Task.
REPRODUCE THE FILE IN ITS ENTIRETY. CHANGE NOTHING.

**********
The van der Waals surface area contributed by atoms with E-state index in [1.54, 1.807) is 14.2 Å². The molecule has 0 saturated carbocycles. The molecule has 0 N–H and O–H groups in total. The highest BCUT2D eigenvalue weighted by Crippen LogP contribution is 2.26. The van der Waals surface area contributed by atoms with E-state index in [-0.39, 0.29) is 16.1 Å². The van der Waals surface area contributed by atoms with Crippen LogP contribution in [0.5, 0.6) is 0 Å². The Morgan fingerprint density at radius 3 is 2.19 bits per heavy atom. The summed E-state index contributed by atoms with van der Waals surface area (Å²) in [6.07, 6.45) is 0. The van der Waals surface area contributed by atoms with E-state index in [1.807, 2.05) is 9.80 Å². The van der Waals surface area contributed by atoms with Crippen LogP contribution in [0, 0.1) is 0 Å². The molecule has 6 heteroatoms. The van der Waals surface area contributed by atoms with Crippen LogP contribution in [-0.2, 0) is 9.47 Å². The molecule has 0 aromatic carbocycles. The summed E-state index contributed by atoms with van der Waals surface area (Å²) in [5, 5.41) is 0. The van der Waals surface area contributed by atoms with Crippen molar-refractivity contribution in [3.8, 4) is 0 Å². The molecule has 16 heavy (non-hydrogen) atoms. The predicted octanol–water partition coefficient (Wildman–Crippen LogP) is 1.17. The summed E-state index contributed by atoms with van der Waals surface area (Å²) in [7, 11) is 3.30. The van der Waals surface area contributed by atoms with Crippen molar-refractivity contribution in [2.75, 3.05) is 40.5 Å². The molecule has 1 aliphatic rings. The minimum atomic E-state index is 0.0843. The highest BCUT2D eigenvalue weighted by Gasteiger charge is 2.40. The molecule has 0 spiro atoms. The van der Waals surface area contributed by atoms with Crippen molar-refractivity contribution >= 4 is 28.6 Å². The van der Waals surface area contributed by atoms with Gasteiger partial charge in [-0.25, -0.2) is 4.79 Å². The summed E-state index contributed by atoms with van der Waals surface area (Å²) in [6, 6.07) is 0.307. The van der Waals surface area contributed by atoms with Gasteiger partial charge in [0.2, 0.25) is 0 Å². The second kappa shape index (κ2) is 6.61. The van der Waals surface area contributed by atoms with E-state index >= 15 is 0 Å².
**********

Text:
The van der Waals surface area contributed by atoms with E-state index in [1.54, 1.807) is 14.2 Å². The molecule has 0 saturated carbocycles. The molecule has 0 N–H and O–H groups in total. The highest BCUT2D eigenvalue weighted by Crippen LogP contribution is 2.26. The van der Waals surface area contributed by atoms with E-state index in [-0.39, 0.29) is 16.1 Å². The van der Waals surface area contributed by atoms with Crippen LogP contribution in [0.5, 0.6) is 0 Å². The Morgan fingerprint density at radius 3 is 2.19 bits per heavy atom. The summed E-state index contributed by atoms with van der Waals surface area (Å²) in [6.07, 6.45) is 0. The van der Waals surface area contributed by atoms with E-state index in [1.807, 2.05) is 9.80 Å². The van der Waals surface area contributed by atoms with Crippen LogP contribution in [0, 0.1) is 0 Å². The molecule has 6 heteroatoms. The van der Waals surface area contributed by atoms with Crippen LogP contribution in [-0.2, 0) is 9.47 Å². The molecule has 0 aromatic carbocycles. The summed E-state index contributed by atoms with van der Waals surface area (Å²) in [5, 5.41) is 0. The van der Waals surface area contributed by atoms with Crippen molar-refractivity contribution in [3.8, 4) is 0 Å². The molecule has 16 heavy (non-hydrogen) atoms. The predicted octanol–water partition coefficient (Wildman–Crippen LogP) is 1.17. The summed E-state index contributed by atoms with van der Waals surface area (Å²) in [7, 11) is 3.30. The van der Waals surface area contributed by atoms with Crippen molar-refractivity contribution in [2.75, 3.05) is 40.5 Å². The molecule has 1 aliphatic rings. The minimum atomic E-state index is 0.0843. The highest BCUT2D eigenvalue weighted by Gasteiger charge is 2.40. The molecule has 0 spiro atoms. The van der Waals surface area contributed by atoms with Crippen molar-refractivity contribution >= 4 is 28.6 Å². The van der Waals surface area contributed by atoms with Gasteiger partial charge in [-0.25, -0.2) is 4.79 Å². The summed E-state index contributed by atoms with van der Waals surface area (Å²) in [6, 6.07) is 0.307. The van der Waals surface area contributed by atoms with Gasteiger partial charge in [0.2, 0.25) is 0 Å². The second kappa shape index (κ2) is 6.61. The van der Waals surface area contributed by atoms with E-state index >= 15 is 0 Å².